Ethical Leadership is at the Core of Improving Lives
Dr. Stephen Schwenke, Creative’s Team Leader of Civil Society and Governance, says greater emphasis should be placed on ethical leadership in development, the core of good governance and an important means for improving lives in the developing world.
Generally, development practitioners seek to achieve good governance by applying management expertise – technical expertise and capacity building, providing services and other necessary functions that allow effective governance, Schwenke says. But he adds that while making the governance “machine” run efficiently is essential, what the “machine” is there to do must be considered. Implementing technical activities and balancing budgets are only a beginning because, “governance isn’t the goal, it is the means to the goal of human well-being.”
Schwenke’s current concentration on governance focuses primarily on ethical leadership. Though he admits that the means to good governance must begin with security as a baseline along with required technical and administrative functions, the concept of ethical leadership to transform governance is ripe to become integral to USAID’s and other donors’ models of development.
“Governments have to perform, provide services, they have to provide duties,” Schwenke says. “For many people in development that’s where it stops.”
Schwenke believes that a prerequisite to making development work is identifying, supporting and training ethical leaders. Decades of economic development and civil society building efforts have too often tackled improvements in administration and service delivery while overlooking the larger shared vision of a good society, and the political deficiencies that often underlay poor ethical performance, such as endemic corruption that is costly to both nations and individuals.
“Realists dismiss ethics, because ethics is irrelevant to power. But leadership is a moral relationship,” Schwenke said. “Why don’t we talk about leadership, why are we more comfortable talking about budgets?” Schwenke argues for opening the door to a regular moral dialogue about the values that underpin development, and the role of leadership in driving a shared vision that is anchored in moral values and ethical performance.
Schwenke’s work and that of other ethicists calling for a new paradigm in the way we look upon leadership is gaining ground. There is room for optimism because development practitioners and agencies such as USAID and the World Bank are already sponsoring conferences and questioning the qualities of good leadership, and how best to foster good leadership. USAID is now supporting a pilot project at the American University in Cairo to help identify young people who have leadership aspirations, talent and motivation to prepare and train them for leadership. The World Bank is funding Creative in assisting professional associations in East Africa to implement practices of ethical leadership in the professions.
The challenge that development faces today is how to characterize and define leadership in a more robust way, particularly as a moral resource for development. Accordingly, ethical leadership is transformational and visionary. A transformational leader captures a common sense of the common good and uses influence or persuasion to empower followers and direct them toward a common goal. Schwenke differentiates between a leader, manager and ruler. A manager, he argues, is a transactional leader, one who is content with the status-quo and is concerned with how to get people to work to get a transaction done as efficiently as possible. A manager, in short, is a technocrat who is comfortable with the system and resists major changes. A ruler, on the other hand, is someone who is the antithesis of a leader because “a ruler is a person who is indulging their ego at everyone else’s expense,” Schwenke said.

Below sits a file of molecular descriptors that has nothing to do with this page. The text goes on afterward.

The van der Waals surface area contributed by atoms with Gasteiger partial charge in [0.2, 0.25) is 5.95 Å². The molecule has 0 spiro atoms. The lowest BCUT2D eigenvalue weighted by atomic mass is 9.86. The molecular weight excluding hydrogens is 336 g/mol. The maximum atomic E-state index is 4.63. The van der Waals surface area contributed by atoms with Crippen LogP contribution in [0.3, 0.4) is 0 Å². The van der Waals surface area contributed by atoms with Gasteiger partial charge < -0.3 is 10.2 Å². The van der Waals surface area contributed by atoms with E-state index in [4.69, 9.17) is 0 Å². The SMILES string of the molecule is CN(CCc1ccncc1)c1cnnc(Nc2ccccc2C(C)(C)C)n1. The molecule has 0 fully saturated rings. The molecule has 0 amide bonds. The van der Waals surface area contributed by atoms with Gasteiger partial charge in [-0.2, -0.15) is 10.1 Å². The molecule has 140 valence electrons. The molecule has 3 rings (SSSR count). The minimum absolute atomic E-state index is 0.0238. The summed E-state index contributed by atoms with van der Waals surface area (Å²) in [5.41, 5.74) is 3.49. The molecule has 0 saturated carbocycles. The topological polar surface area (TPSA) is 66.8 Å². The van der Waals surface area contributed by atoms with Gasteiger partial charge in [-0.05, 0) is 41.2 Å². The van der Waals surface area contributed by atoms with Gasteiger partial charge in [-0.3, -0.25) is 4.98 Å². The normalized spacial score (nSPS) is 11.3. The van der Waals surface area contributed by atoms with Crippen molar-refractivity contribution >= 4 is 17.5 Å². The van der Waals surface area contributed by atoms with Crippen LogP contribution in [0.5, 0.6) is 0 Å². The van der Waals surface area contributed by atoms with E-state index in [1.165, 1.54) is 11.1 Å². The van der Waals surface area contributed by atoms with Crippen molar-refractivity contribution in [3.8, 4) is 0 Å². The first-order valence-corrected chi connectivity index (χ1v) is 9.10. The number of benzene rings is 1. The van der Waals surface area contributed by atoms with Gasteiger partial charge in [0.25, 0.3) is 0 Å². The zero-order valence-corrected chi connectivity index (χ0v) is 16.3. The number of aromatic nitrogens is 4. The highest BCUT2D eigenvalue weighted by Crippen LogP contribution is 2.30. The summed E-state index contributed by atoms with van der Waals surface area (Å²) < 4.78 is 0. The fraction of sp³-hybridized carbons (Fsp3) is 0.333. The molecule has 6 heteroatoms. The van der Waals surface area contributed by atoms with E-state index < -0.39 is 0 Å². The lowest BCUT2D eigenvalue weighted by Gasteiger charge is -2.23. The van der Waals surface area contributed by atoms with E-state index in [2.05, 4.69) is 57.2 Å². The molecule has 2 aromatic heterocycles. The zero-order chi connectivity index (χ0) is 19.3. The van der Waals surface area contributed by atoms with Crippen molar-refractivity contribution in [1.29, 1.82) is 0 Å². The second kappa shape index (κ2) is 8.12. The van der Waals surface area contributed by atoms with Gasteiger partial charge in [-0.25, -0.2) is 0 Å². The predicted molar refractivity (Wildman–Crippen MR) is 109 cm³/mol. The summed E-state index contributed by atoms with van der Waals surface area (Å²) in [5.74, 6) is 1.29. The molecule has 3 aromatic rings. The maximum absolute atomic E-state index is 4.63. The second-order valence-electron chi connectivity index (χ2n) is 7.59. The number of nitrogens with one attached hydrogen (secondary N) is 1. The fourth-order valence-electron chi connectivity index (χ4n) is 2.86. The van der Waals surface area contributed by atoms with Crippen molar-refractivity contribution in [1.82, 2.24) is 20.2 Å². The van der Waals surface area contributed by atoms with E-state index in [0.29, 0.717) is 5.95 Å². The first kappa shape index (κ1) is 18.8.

Schwenke doesn’t shy away from challenging the donor community’s existing notions for achieving good governance as too vague. He notes that USAID uses language that speaks of “political will” but questions whether a concern for “political will” on its own will result in promoting ethical leadership without first answering such questions as whose political will, and political will to do what and for whom?
“If pursuing political will, are we trying to put in place leaders, managers or rulers?” Each brings a different perspective and a different set of skills and expectations to the job,” Schwenke said. “If you have a transformational leader, she will have a different sense of what political will is about, her vision and her ability to share that vision with others is critical to her success. This is different from managers whose political will is limited to being efficient and that’s about it; that’s not a very expansive political will.”
Along with other ethicists and development theorists such as Paul Collier, Schwenke suggests that what is needed is a governance charter that explicitly defines the moral and ethical performance expectations of leaders so that everyone is on the same page. Writing down the characteristics of an ethical leader provides a blueprint for assessing performance and determining if a leader is living up to expectations of governance and is respecting both the spirit and the rule of law. “Then, the question of what constitutes ethical leadership will no longer be in a grey area. We can then ask if leaders are treating people’s development aspirations honestly, and governing does not become a means to some other end,” Schwenke said.